OK, people, this is it. THIS is the best book I have read so far this year (in the non-fiction category, but way above most of the fiction too, I just don't want to dis DWJ here). And everybody should read it who plans to be a citizen of a country. Or ruler of their own one-person country, it would be important then too. You wouldn't want to oppress anyone, now would you?
In 1993, Rauch published this treatise about the importance of free speech, free thought, and the whole system he calls "liberal science." He used the then-current case of the fatwa against Salman Rushdie for writing The Satanic Verses as a special example of the importance of free speech. It was a timely book, what with the quick rise of political correctness on college campuses and all. Nobody paid a lick of attention, so in 2013 Rauch wrote another chapter and re-published the book.
Rauch explains exactly how and why our system of liberal science developed, asserting that it is our best method of determining truth. Who gets to decide what is true, what is correct, whose opinion is right? Well, if Plato had his way, it would be the wise philosopher-king.* Rauch points out that while this is a favorite system for those who plan to be philosopher-kings, it is not fair on everyone else. The only way is for everyone to get a chance to say what they think or what they have found out. If you can prove your data and convince everybody else, great; it goes in the science textbooks. If it's opinion or belief, you don't get to put it in a science textbook, but you can certainly try to persuade others of your point of view. What you don't get to do is decide that someone else's opinion, belief, or data is so awful that it should be silenced. Nobody ever gets that much power.
In fact, Rauch asserts strongly, offensive opinions are good for society. It gives the rest of us something to argue over and disagree with. It energizes debate and change.
In separate chapters, Rauch explores the dangers of the fundamentalist mindset (not necessarily a religious mindset, but that of someone who cannot tolerate the existence of other ideas) and the humanitarian mindset (the idea that not hurting people is more important than finding truth). He is upfront about the fact that the system of liberal science is a tough one that hurts a lot of feelings. There is going to be a lot of hurt and offense involved. But what the liberal science system does not do is physically hurt people, and that's often what happens if the liberal system is not allowed to flourish (see Rushdie's fatwa).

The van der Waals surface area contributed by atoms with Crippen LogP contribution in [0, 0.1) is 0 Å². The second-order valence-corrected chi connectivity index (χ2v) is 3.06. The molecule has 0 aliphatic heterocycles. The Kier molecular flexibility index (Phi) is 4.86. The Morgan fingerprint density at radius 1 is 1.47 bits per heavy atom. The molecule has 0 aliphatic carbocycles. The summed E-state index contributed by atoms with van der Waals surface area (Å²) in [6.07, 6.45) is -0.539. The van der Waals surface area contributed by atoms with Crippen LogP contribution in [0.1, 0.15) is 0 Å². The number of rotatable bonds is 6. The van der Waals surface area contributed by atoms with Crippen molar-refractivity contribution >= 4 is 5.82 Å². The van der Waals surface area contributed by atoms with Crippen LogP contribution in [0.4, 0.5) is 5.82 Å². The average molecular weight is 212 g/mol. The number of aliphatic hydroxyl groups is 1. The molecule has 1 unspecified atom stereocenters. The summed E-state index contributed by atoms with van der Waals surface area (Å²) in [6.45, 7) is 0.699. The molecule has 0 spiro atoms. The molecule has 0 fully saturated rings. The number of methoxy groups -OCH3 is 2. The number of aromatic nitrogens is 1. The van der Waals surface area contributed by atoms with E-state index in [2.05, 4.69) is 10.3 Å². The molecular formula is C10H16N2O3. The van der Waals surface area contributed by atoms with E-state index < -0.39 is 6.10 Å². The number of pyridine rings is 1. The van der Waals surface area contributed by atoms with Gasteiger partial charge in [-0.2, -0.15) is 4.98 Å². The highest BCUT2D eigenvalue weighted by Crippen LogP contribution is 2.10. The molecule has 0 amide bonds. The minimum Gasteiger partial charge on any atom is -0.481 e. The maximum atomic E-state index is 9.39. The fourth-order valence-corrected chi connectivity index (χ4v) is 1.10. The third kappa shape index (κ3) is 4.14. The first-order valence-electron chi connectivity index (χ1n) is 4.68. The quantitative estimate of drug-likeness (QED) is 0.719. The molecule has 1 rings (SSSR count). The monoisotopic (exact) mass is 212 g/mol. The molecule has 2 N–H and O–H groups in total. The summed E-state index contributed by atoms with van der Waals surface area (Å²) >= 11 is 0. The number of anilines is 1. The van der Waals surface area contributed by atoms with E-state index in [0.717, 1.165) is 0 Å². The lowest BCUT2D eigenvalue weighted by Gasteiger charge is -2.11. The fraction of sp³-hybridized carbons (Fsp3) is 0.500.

Rauch is really good at drawing careful distinctions and explaining fine points--for example, why can't we have creationist narratives in science books on the basis of giving equal time to differing systems of thought? Why shouldn't we ban hate speech in the interests of protecting minorities? He tackles every single objection to free inquiry and brings out the muddled thinking or disastrous consequences. It is so great.
Some random bits:
To believe incorrectly is never a crime, but simply to believe is never to have knowledge.My verdict: read this book. Buy it and read it and make your kids read it before they graduate from high school. Jonathan Rauch, if you ever read this, thank you for writing Kindly Inquisitors.
As knowledge-making regimes go, nothing is as successful or as respectful of diversity or as humane as liberal science. The trouble is that liberal science often does not look very humane. It uses sticks as well as carrots...Those sticks are nonviolent, true. But it is unconscionable not to admit that denying respectability is a very serious matter indeed...
If one is going to enjoy the benefits of living in a liberal society without being shamelessly hypocritical, one must try to be thick-skinned...it means that people who get righteously offended twice every day before breakfast should learn to count to a hundred--granted, that takes discipline--and say to themselves, "Well, it's just that person's opinion," before they charge out the door crying for justice....And it means that people receiving the complaints of the offended should count to a thousand before rushing out to do something out them. The alternative is to reward people for being upset. And as soon as people learn they can get something if they raise Cain about being offended, they go into the business of professional offendedness.
...we must not overlook the specific effects on minorities: it doesn't seem fair to sacrifice their interests on the altar of free speech. Do gays and Jews benefit from toleration of homophobic or anti-Semitic claptrap? I believe the answers are yes, yes, and yes. Society benefits from the toleration of hate speech, and so do targeted minorities... [Rauch is using those two examples because he is both gay and Jewish.]
*One of my very favorite things was how much Rauch dislikes Plato's Republic. I don't like the Republic either (I read it a while ago and you can see my opinion here), so that made me very happy.